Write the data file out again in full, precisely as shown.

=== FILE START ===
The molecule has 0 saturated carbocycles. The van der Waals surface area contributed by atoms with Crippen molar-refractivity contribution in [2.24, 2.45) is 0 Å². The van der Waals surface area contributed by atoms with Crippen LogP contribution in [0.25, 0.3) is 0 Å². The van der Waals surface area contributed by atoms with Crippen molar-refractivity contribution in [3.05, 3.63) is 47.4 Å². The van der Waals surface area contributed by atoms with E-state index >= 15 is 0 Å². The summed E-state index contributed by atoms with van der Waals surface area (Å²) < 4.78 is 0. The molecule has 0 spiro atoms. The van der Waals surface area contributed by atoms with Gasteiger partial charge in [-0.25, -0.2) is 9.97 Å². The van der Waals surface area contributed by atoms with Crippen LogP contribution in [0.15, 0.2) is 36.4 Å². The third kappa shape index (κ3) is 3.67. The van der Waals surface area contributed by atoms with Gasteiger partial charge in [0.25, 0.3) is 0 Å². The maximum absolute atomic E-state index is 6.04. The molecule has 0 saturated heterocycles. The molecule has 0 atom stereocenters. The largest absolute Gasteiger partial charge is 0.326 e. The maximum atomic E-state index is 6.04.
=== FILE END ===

The molecule has 0 saturated carbocycles. The van der Waals surface area contributed by atoms with Crippen molar-refractivity contribution in [2.24, 2.45) is 0 Å². The van der Waals surface area contributed by atoms with Crippen LogP contribution in [0.25, 0.3) is 0 Å². The van der Waals surface area contributed by atoms with Crippen molar-refractivity contribution in [3.05, 3.63) is 47.4 Å². The van der Waals surface area contributed by atoms with E-state index >= 15 is 0 Å². The summed E-state index contributed by atoms with van der Waals surface area (Å²) < 4.78 is 0. The molecule has 0 spiro atoms. The van der Waals surface area contributed by atoms with Gasteiger partial charge in [-0.25, -0.2) is 9.97 Å². The van der Waals surface area contributed by atoms with Crippen LogP contribution in [0.15, 0.2) is 36.4 Å². The third kappa shape index (κ3) is 3.67. The van der Waals surface area contributed by atoms with Gasteiger partial charge in [0.25, 0.3) is 0 Å². The maximum absolute atomic E-state index is 6.04. The molecule has 0 saturated heterocycles. The molecule has 0 atom stereocenters. The largest absolute Gasteiger partial charge is 0.326 e. The maximum atomic E-state index is 6.04.